Confirming this, DFO, Social Forestry, Forest Division, Varanasi, Mahaveer Kaujalgi, said that since all the arrangements for breeding turtles are already in place, there’s no plan to relocate it (at the breeding centre).

Talking about the paucity of funds, Dinesh Kumar Singh said, “The issue of non-availability of funds was raised during a departmental meeting. But due to a confusion, the budget has not been released so far. The allocated funds could not be released due to imposition of the model code of conduct during the UP elections. As soon as the file sectioning process starts, the funds for the turtle breeding center are also likely to be released.”

Over the last two years, the situation has reached a point where the staff is left with no option but to borrow resources to feed these turtles. At present, there are 909 turtles of Batagur dhongoka species (three-striped roofed turtle) at the centre. Of these, 712 are young ones and 197 are adults.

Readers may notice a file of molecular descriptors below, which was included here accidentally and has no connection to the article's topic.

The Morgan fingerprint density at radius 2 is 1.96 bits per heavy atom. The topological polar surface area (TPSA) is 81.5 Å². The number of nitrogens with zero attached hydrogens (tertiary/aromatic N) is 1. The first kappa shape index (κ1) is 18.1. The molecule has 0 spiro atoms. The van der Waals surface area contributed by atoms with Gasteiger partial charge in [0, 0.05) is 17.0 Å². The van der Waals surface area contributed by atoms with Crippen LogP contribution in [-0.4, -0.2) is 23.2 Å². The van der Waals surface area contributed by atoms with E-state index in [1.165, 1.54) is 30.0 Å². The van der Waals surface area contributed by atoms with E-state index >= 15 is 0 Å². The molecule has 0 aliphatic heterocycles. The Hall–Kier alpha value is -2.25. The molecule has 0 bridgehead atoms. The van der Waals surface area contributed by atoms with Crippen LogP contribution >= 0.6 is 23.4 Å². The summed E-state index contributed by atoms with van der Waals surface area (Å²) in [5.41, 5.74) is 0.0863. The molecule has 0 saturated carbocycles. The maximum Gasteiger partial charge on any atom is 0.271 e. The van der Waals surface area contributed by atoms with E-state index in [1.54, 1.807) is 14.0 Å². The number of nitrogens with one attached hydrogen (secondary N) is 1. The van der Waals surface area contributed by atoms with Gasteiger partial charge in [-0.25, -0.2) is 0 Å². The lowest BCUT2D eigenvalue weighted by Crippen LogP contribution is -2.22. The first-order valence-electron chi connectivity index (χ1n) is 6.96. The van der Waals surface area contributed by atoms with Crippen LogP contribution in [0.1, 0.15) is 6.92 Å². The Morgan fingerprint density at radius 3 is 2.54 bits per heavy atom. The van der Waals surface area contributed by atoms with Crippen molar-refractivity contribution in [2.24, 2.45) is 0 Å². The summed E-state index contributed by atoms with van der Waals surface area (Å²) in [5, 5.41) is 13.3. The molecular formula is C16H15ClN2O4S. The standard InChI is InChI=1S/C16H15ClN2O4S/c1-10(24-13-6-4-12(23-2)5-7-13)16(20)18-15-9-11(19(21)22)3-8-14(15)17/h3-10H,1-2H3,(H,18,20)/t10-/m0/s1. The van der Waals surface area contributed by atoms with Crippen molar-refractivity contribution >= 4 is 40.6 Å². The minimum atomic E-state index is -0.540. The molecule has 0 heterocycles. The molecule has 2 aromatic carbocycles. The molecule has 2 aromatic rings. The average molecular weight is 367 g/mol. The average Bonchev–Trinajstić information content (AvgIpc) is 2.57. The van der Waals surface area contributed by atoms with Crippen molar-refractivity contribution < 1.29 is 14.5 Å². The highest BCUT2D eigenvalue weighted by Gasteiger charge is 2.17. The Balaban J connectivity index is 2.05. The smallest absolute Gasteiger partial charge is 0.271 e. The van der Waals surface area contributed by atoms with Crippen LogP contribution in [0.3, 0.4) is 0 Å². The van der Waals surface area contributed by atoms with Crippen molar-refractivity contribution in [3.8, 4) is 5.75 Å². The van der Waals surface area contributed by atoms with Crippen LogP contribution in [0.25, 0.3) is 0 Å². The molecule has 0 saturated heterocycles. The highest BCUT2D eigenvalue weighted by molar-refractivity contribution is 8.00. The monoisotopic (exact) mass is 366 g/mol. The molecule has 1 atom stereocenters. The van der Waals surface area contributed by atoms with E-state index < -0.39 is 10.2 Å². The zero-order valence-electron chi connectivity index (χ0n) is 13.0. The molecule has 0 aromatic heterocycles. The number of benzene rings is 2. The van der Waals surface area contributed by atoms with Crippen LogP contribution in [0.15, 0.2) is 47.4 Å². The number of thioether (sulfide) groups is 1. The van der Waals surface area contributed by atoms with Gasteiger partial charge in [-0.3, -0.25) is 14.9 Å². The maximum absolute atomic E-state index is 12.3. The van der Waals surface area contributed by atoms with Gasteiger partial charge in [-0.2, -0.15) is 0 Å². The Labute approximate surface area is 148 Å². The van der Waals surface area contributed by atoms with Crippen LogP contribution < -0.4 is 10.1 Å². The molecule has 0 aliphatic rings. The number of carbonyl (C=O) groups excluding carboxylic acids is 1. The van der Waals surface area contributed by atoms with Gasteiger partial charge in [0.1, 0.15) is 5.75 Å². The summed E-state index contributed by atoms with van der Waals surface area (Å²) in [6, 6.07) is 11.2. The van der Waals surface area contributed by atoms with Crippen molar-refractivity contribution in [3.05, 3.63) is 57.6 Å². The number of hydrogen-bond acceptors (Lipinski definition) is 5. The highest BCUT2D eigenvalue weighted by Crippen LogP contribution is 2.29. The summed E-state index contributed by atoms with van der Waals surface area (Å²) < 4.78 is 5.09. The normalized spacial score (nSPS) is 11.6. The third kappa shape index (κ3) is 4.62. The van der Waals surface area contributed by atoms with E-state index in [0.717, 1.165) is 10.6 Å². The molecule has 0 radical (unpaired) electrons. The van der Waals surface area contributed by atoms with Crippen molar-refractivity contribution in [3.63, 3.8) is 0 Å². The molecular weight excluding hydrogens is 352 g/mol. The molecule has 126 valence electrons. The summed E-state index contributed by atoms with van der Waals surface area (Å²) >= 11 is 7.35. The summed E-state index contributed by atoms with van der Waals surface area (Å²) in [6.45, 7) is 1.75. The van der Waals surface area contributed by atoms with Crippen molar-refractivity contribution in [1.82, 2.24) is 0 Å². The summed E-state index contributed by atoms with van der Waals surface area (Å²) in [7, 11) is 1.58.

According to forest guard Nishikant Sonkar, arrangements have to be made for turtle fodder (which includes gourd, carrot, radish, apple, cucumber, cucumber, calcium etc.). “Around 600-700 rupees are spent daily on the turtle feed,” he said.

The center has 909 turtles of Batagur dhongoka species. Of these, 712 are young ones and 197 are adults. Photo by Chandan Pandey.

While the centre has an annual budget of about Rs. five lakh (Rs. 500,000), the unavailability of funds since the last two years has forced the staff to fend for the turtles.

The Turtle Wildlife Sanctuary (TWS) was established in Varanasi district in 1989 under the Ganga Action Plan. Built in a radius of about seven kilometers from Malviya Bridge Rajghat to Ramnagar Fort in Varanasi, TWS was touted as the first freshwater turtle wildlife sanctuary in the country.